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UnWarierMage224
April 29th, 2008, 10:52 PM
Hi folks,

I have a file (or rather, a directory) in my trashcan which won't delete... even when logged in as sudo su. I keep getting a permissions error. How do I get rid of it?

-'Mage

eapache
April 29th, 2008, 10:56 PM
So you're running
gksudo nautilus and navigating to the trash and trying to delete it, and it gives an error? What is the exact message?

Sh@m@n
April 29th, 2008, 11:01 PM
By the way, where is thrash locaded in hardy?
In nautilus, it's mounted as thrash:///

UnWarierMage224
April 29th, 2008, 11:04 PM
apache:

This is odd. under gksudo nautilus, navigating to the trash, the directory isn't there.
HOWEVER, in my login account's trashcan a directory still shows up, and the trashcan appears to have an item in it even though under gksudo no such item exists in the trash..

odditties...

ConMan318
April 29th, 2008, 11:04 PM
I always thought you had to add the -rf tag to force a removal of a directory. I've done it a few times, but I won't encourage that since screwing that up can cause major problems. So DON'T DO THAT, I don't want to get into trouble for encouraging dangerous code. Plus, I'm pretty sure there are other ways to remove directories; I am very new to Linux.

So I am curious as well as to how to remove directories without the danger of the -rf.

What is nautilus?

bilal.17
April 29th, 2008, 11:04 PM
location of trash
~/.local/share/Trash

Barrucadu
April 29th, 2008, 11:13 PM
location of trash
~/.local/share/Trash

In that case, a simple...

rm -rf ~/.local/share/Trash/*
...should remove it.

ajgreeny
April 29th, 2008, 11:36 PM
I think the files you are looking for are probably in root's trash, which is File System or /root/.Trash. Your user trash is in ~/.Trash, not ~/.local/share/Trash, in fact, I don't really know what goes in there. My user Trash has some files in it but the folders in ~/.local/share/Trash (files and info) are both empty.

gug@fnal.gov
April 30th, 2008, 12:46 AM
Hi,
If you want to remove a directory and the contents in it, "rmdir -r" <directory-name>" usually works well. If I am removing files in a directory I use rm, if I want to remove a directory I tend use rmdir. The only real reason is it forces me to at least know I am removing a directory or not.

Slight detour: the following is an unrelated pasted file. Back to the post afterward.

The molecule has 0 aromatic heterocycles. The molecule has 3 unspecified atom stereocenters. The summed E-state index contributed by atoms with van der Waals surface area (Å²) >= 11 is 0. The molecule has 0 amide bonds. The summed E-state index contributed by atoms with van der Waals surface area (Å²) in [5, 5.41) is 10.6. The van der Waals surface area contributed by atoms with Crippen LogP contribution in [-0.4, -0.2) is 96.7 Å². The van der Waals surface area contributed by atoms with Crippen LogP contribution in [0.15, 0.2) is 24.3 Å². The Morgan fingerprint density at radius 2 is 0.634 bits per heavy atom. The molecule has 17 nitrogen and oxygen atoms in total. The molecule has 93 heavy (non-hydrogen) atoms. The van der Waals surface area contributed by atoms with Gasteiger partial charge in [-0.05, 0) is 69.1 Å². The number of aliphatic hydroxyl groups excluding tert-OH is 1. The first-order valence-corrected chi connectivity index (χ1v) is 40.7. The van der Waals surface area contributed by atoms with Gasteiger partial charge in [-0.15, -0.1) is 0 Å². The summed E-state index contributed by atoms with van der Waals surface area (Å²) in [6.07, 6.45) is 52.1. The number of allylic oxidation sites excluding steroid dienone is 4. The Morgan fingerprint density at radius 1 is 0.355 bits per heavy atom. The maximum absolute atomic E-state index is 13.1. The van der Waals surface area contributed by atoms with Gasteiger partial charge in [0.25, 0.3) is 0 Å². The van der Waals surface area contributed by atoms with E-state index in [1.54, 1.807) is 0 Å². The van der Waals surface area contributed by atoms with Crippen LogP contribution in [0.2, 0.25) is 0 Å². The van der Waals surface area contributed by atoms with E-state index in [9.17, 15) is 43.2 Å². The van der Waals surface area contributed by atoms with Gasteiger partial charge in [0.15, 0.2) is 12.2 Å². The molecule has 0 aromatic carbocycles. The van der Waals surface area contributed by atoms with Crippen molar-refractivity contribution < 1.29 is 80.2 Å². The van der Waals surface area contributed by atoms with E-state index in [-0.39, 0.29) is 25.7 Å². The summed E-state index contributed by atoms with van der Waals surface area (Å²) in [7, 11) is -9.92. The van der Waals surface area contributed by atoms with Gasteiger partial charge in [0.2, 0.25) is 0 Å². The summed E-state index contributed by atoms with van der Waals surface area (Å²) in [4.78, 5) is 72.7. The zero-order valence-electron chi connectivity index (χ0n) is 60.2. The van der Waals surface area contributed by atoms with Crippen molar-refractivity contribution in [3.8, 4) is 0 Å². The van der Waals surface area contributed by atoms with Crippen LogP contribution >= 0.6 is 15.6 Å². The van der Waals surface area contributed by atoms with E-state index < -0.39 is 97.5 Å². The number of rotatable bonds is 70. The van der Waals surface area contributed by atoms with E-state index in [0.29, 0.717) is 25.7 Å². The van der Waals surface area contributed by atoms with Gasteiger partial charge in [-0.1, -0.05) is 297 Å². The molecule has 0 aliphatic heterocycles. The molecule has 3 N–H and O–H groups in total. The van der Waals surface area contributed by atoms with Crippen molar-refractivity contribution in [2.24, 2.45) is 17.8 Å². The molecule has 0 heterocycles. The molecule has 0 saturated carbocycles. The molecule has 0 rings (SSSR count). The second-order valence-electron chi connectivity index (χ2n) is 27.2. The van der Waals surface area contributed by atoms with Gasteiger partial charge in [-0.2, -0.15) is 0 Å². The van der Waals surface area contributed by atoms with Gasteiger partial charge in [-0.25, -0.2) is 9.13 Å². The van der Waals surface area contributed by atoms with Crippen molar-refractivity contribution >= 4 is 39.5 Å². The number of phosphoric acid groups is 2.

However, I would caution against using the "-f" flag in almost all situations. You can do a lot of damage that way by accidentally running that in the wrong area and files you thought were read-only also disappear. Even more of a risk is to run it under sudo. Here is an illustration of the type of trouble you can generate for yourself. There was a product at work that hidden deep inside had a line "rm -rf $PATH1/$PATH2". Someone decided to run the script after unsetting PATH1 in their environment. What they did not know is that under certain conditions PATH2 would not be set, and those conditions existed when he ran the script. Now that line above became "rm -rf /". On the plus side the user did not have root permissions, on the minus side he had permission to wipe out a very large storage array attached to the system. The script was started and he left, coming back hours later and seeing it was still running he killed it (around midnight). I learned this in the morning when I came in and saw my boss and several others huddled around a screen with long faces and asked why.
If you need to use the -f flag, try -i also which should prompt you for every file. If that is too tedious, make sure you absolutely know what you are doing and don't walk away. Just my opinion.

UnWarierMage224
April 30th, 2008, 01:01 AM
So wait I'm confused as to what I have to do...
Post #4 of this thread...

Thanks,

-'Mage

EDIT: Nevermind. Fixed it.